i've seen appliances last several months before dying (and some after only a few hours).

    just plan your budget on buying a new brick every month or so.
     
  11. oceanjaws thread starter macrumors member

    oceanjaws

    Joined:
    Jan 20, 2007
    Location:
    Walsden, West Yorkshire
    #11
    thanks fir the advice

    i reckon i'll just invest in a good inverter.
    don't want to have to replace brick upon brick
    landfills and pockets empty, you know.
    thanks again
    very helpful.
     
  12. orangemacapple macrumors 6502

    Joined:
    Sep 1, 2006
    Location:
    Raleigh
    #12

    you're more than welcome, and i'm sorry i burst your bubble.
    the modified sine wave converters are fine for things like transistor radios, electric shavers?, lights, that little $20 5" b&w emergency tv?, coffee pot, maybe even a mocrowave oven. -- all the cheap stuff you really don't mind throwing away will probably last forever on it. it's the good stuff that seems the most sensitive.

    good luck and have fun on the boat.
     
  13. tarja333 macrumors newbie

    Joined:
    Aug 15, 2008
    #13
    12 volt POWER

    Hi oceanjaws

    did you sort out your 12volt woes?

    I'm in the same boat,

    will an inverter draw a lot off the car battery? to run the power book? say we want to watch a DVD or something? with out the motor running:confused:


    Gt
     
  14. m85476585 macrumors 65816

    Joined:
    Feb 26, 2008
    #14
    The following is some very approximate math. Most car batteries have a rated reserve capacity (RC), which is how long in minutes they can run a 25A load (basically how long the car could keep running if the alternator went out, as far as I can tell). 25 amps for 1 minute is the same energy as 1 amp for 25 minutes or 1 amp for .42 hours. If a typical battery has an RC on the order of 90 minutes, 90*.42 is about 38Ah. MBPs have 85W Magsafe adapters, so I will assume that they draw 85W all the time (worst-case). Since modified sine inverters are about 95% efficient, that means the power draw at the battery will be about 90W or 7.5A@12V. 38Ah/7.5A=5 hours. But reserve capacity is how long you can run your car will run with a dead alternator before the voltage reaches 10.5V (fully dead). If you want to be able to start your car later, you won't want to drain the battery down that low, and I can't say how much time you can run it because battery discharge curves are nonlinear (for example, the battery might have a 100Ah capacity at a discharge rate of 7.5A even though it has a 38Ah capacity at 25A). The time will depend a lot on the specific battery. If you have a truck or something with a large battery, it might last a very long time, but if you have a Honda Civic (known for having weak batteries), you might only get a few hours out of it. It might end up being a lot longer than my estimate since the laptop will probably not be drawing 85A the whole time. I don't have my wattmeter with me, but I would guess that it will be closer to 50W if you are not doing anything too CPU-intensive.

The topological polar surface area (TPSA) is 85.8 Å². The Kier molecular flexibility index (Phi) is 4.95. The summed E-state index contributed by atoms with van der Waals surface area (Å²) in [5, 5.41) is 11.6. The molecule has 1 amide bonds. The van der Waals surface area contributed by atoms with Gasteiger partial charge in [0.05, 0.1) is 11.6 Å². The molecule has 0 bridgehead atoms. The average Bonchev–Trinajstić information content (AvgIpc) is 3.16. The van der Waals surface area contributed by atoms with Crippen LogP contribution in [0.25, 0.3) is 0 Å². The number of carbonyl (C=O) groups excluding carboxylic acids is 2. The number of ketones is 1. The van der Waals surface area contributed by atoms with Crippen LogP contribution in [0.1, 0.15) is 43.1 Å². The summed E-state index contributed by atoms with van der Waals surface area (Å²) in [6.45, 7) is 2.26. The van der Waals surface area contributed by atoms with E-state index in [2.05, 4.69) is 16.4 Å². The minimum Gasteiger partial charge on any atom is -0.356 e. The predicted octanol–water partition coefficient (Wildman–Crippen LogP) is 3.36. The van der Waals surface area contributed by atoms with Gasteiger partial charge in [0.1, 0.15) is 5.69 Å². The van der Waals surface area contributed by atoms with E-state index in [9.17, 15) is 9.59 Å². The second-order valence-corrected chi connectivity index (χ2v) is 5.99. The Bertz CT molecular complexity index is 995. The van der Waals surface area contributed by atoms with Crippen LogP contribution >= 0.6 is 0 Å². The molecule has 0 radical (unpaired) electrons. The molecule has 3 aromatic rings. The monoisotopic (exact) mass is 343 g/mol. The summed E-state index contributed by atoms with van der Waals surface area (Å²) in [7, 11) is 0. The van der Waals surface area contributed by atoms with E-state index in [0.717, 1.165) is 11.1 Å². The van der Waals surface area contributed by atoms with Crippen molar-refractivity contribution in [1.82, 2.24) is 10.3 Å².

Car batteries are really not designed to do much other than starting the car. If you frequently need to run things off one, you should get a marine or deep-cycle battery instead of a regular car battery. If the battery's only purpose is to power stuff, you should get a quality AGM battery typically used in solar power setups. Batteries with more capacity will generally be more expensive. Also, don't buy a battery by the CCA number because that is not a measure of capacity.